Have you ever wondered where the fashion term “haute couture” or “high fashion” came from? Well here is your chance to learn about the father of haute couture, Charles Frederick Worth.
Charles Frederick Worth was born in Bourne, Lincolnshire, England on October 13th, 1825. He began his career by working as an apprentice and clerk for two London textile merchants. Worth gained a further love for fashion during his visit to the National Gallery, where he studied the historic portraits, which later inspired his own designs. After moving to Paris in 1845, he worked with Gagelin, a prominent firm specializing in textile goods, shawls, and some ready-made garments. Eventually Worth became lead salesman and opened a dress making department within the company. Worth gained a reputation within the firm by his own prize-winning designs which were displayed in the Great Exhibition in London, in 1851 and Exposition Universelle in Paris, in 1855. In 1858, Worth opened his own business where he based his knowledge on women’s needs.
When the wife of Austrian ambassador bought a Worth dress, his timeless legacy began. Napoleon III married Empress Eugénie, where her taste in dress made her a loyal client to Worth, setting enormous success to Worth and his fashion career. Worth became the court designer and began making dresses for royalty of Russia, Italy, Spain, and Austria. Famous and wealthy Americans such as the Vanderbilts and the Astors also came to the House of Worth for their own special gowns, making Worth one of the first celebrity fashion designers.
Worth became known for his use of lavish fabrics, trims, and decorations of fringe, lace, braids, and tassels made of pearls. He was known for his historical influences and his notice to fit within his designs. His many important contributions to the fashion industry included the ankle-length walking skirt, princess gowns, and a waist-less dress that hung simple and straight in the front and draping in full pleats in the back.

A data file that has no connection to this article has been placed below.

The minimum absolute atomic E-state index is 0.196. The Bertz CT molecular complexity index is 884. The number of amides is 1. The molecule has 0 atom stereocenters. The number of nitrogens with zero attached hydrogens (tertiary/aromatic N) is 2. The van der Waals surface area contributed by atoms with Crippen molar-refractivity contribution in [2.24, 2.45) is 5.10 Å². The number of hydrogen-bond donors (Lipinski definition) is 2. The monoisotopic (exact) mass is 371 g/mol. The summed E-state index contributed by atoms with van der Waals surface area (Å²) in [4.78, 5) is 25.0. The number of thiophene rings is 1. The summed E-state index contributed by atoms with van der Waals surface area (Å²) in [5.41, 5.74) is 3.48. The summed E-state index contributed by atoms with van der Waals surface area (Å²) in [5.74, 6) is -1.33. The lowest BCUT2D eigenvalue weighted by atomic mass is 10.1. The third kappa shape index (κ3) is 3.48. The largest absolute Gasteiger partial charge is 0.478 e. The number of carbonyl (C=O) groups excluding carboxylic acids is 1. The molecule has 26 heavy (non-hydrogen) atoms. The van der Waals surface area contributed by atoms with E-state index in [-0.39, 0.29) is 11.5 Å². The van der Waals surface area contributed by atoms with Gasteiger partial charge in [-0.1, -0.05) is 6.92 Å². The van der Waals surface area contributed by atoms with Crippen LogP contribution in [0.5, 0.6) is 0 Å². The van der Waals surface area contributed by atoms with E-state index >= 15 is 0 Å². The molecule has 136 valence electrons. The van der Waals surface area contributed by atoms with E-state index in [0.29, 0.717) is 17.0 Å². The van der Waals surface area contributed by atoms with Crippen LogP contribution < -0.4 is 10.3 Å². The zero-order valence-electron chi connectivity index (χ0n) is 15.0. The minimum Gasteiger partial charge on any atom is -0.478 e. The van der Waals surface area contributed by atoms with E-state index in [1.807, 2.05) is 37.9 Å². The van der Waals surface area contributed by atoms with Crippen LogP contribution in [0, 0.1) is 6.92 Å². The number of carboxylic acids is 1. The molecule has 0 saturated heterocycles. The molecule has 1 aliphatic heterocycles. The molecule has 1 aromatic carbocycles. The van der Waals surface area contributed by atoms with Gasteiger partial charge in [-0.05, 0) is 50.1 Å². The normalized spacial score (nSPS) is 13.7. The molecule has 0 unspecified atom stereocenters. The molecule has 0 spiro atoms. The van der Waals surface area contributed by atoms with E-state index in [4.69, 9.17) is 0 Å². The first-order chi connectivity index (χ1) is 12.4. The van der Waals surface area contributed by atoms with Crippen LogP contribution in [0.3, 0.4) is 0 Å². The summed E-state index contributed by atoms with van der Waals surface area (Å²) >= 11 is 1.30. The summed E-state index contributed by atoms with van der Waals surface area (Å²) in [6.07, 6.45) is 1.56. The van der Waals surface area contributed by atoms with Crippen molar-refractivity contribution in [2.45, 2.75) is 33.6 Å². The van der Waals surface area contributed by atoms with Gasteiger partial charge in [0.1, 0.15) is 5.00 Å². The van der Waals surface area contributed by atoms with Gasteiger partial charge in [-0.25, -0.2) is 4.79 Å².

Not only did worth create couture custom fit, one-of-a-kind garments for his clients, but he was also the first to display his designs on live models at the House of Worth. He began to make high fashion more widely available, by selling his designs to other dressmakers, clothing manufacturers, and department stores. Worth also made practice of mass-producing parts of a garment, then putting them together in different ways.
His aggressive self-promotion earned him the titles “father of haute couture” and “the first couturier.” By the 1870s, his name was seen in fashion magazines.
The House of Worth is home to surviving Worth garments in permanent collections of The Costume Institute and other institutions in the United States. Clients have traveled to Paris to take home entire wardrobes from The House of Worth. Worth clients would purchase morning, afternoon, and evening dresses, wedding gowns, nightgowns, masquerade ball gowns, and costumes. Famous clients of Worth include leading actresses and singers like Sarah Bernhardt, Lillie Langtry, Nellie Melba, and Jenny Lind.
Worth died in 1895, but his business lived on by his sons Gaston-Lucien and Jean-Philippe from 1856-1926. The Worth sons maintained their fathers high standards in dramatic fabrics and outstanding trims. The Charles Fredrick Worth dynasty came to an end in 1952 when his great-grandson, Jean-Charles retired.
Charles Fredrick Worth was an amazing designer who set the bar in fashion design remarkably high. His name will live on for generations, as the first couturier and the father to haute couture.